This morning, a bus passed me with a Murphy Brown advertisement on it, which, given that I had completely forgotten about the latest of our current wave of nostalgic TV revivals, was extremely confusing. The thing about these revivals that can be dispiriting, even when done well, is that they seem to fundamentally believe that our attachment to certain stories and characters will bring back an era of TV that doesn’t exist. TV has changed permanently, and no IP will change that back.
Netflix’s Disenchantment is not a revival, but it does mark the first new venture of Matt Groening, creator of The Simpsons and Futurama, in quite a while. And, despite its flaws—and it is an uneven show, to be sure—I can’t help but feel that it represents something positive in the face of all this retreading of past success: an iconic TV creator choosing not to strictly go back to the well but push himself forward in a few ways and chart out some new territory.
To be fair, Disenchantment definitely reads as “Futurama But Medieval,” at least at first. It follows Bean, a rebellious princess (Abbi Jacobson), who bucks an arranged marriage to have all kinds of high fantasy adventures with her new crew of disenchanted misfits. And it takes a while for the show to get in the realm of specificity that characterizes his other work. The deal with Futurama was that there was no cap on the number of science fiction ideas and joke that could be packed into every single dense frame. Disenchantment doesn’t have that going for it.
What it does have is animation that beautifully renders the world of Dreamland in deliberately pastoral fashion. The sweeping shots of the King’s Landing-esque main city build on Futurama’s digital camera work, and when the show takes advantage of magic in the universe it’s building, the result can be breathtaking, as when Elfo (Nat Faxon) steps out of his candy-making kingdom for the real world and seems to watch part of the fabric of reality close behind him. If the creature design on Disenchantment lacks the off-the-wall inventiveness of Futurama’s roster of aliens, the pure black, Mr. Game & Watch-y “personal demon” Luci (Eric Andre) is a wonderfully disorienting bit of simple, expressive animation.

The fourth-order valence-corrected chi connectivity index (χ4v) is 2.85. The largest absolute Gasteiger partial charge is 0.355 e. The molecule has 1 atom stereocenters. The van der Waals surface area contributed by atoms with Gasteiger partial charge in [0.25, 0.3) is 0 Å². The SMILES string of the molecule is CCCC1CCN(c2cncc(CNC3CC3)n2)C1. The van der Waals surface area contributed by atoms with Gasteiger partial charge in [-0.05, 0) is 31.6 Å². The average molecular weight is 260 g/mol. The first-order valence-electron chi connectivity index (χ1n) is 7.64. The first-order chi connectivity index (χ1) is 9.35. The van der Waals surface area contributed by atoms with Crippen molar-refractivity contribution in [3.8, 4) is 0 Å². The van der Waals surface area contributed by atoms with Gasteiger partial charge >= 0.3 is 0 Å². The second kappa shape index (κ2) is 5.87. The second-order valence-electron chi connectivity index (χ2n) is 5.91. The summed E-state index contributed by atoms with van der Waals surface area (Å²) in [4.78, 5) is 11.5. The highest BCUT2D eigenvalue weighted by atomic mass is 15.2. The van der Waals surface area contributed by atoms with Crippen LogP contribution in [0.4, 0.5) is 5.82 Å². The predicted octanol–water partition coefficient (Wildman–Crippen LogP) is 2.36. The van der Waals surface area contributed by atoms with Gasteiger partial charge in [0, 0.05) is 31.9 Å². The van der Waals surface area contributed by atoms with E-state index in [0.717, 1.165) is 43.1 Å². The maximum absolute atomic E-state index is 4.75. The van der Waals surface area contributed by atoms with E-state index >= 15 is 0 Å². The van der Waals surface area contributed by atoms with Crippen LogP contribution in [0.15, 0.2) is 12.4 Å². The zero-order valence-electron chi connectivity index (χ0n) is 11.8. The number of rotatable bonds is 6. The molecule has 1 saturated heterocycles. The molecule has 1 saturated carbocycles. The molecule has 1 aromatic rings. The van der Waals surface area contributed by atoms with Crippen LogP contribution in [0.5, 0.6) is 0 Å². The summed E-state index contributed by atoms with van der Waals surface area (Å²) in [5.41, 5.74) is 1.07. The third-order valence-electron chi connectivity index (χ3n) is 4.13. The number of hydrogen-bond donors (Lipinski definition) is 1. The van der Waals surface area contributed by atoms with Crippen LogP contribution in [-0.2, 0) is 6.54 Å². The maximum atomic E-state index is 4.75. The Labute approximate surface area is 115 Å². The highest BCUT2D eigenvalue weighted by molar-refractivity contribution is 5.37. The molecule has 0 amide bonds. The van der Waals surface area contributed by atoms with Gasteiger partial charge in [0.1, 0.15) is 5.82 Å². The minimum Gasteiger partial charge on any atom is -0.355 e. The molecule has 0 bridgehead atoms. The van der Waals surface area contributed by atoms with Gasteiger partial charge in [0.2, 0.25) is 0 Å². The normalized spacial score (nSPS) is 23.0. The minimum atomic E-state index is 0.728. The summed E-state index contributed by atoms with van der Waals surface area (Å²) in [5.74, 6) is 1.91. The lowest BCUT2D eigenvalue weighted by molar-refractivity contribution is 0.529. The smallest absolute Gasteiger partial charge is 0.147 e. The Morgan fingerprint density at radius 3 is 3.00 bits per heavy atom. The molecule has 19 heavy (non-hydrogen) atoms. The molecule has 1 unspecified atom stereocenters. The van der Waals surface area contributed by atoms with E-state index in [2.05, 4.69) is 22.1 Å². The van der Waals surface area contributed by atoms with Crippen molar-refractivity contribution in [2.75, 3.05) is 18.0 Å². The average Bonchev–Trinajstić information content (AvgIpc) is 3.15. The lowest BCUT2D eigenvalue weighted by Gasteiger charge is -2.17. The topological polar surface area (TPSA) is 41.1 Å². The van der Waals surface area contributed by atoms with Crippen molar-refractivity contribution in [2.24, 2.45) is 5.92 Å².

It can also be a fascinating show to watch in terms of pace and action sequences. The series opens with a strangely languid bar fight that’s designed to establish Bean as a princess in no need of rescuing, but also has Bean and her combatants slowly crawling through the crowd to the gentle lute of Mark Mothersbaugh. When Elfo suddenly finds himself in the middle of a giant battle (a battle with giants), and fells one strictly through inaction, the sequence takes on the form of a surreal Buster Keaton gag that, again, is almost soundtrackless. Luci slowly slapping down a wall after being thrown against it plays out twice as long as a similar Zoidberg joke would—it’s kind of mesmerizing and kind of hilarious. Pregnant pauses abound. This show abandons the His Girl Friday patter of Bart Simpson. Sure, pacing is a bit of a problem, but it does feel like the show is trying to see what happens when the breakneck pace slows down, and it feels like a rejection of that pace. Netflix takes away the need for commercial breaks and each episode has a generous running time. What happens when a Groening show has a second to breathe?
But it’s Disenchantment’s serialized elements that have both garnered the most attention and suggest the boldest step forward for Team Groening. Now, what really worked about The Simpsons, a show without character ‘arcs,’ as they’re usually understood, was the more typical sitcom understanding that our emotional investment in the characters would build and build over time, our understanding of those characters and what they pine for slowly fleshing out until the show could pull at our heartstrings or sweep our feet out from under us. In Disenchantment, they dive directly into the titular malaise of each character, propelling them into larger arcs. That’s where the architecture of a Matt Groening character is tested, and initially sometimes fails.
But ten contained episodes allows Groening to try out the big narrative swings that the new era of contained, bingeable seasons (for all its faults) allows. Without spoiling anything, by the end of Disenchantment, the status quo of the Dreamland has been considerably rocked and a second season will have to stick the landing of a cliffhanger in a way neither The Simpsons nor Futurama ever really had the chance to do. Is it reinventing the wheel of the serialized narrative? No, but the writing team’s fresh eyes on those kinds of plot developments do allow them to push things to a more extreme place than most shows (and definitely most animated shows) would do in a first season (we’re ignoring Rick and Morty for the sake of this piece—it’s probably healthiest for all of us, actually).
If it feels like I’m giving Disenchantment too many points, remember that the closest parallel to this in the career of an animated comedy creator is The Cleveland Show. Groening is in his mid-60s and has made enough money just off Bartman t-shirts to live in effortless luxury for the rest of his life. The TV landscape around him sees both new creators pushing the medium forward, and an industrial push to try and reverse engineer the high ratings of the 1990s. If Disenchantment heralds the third act in his career that I think it does, then he’s an example everyone else could stand to follow.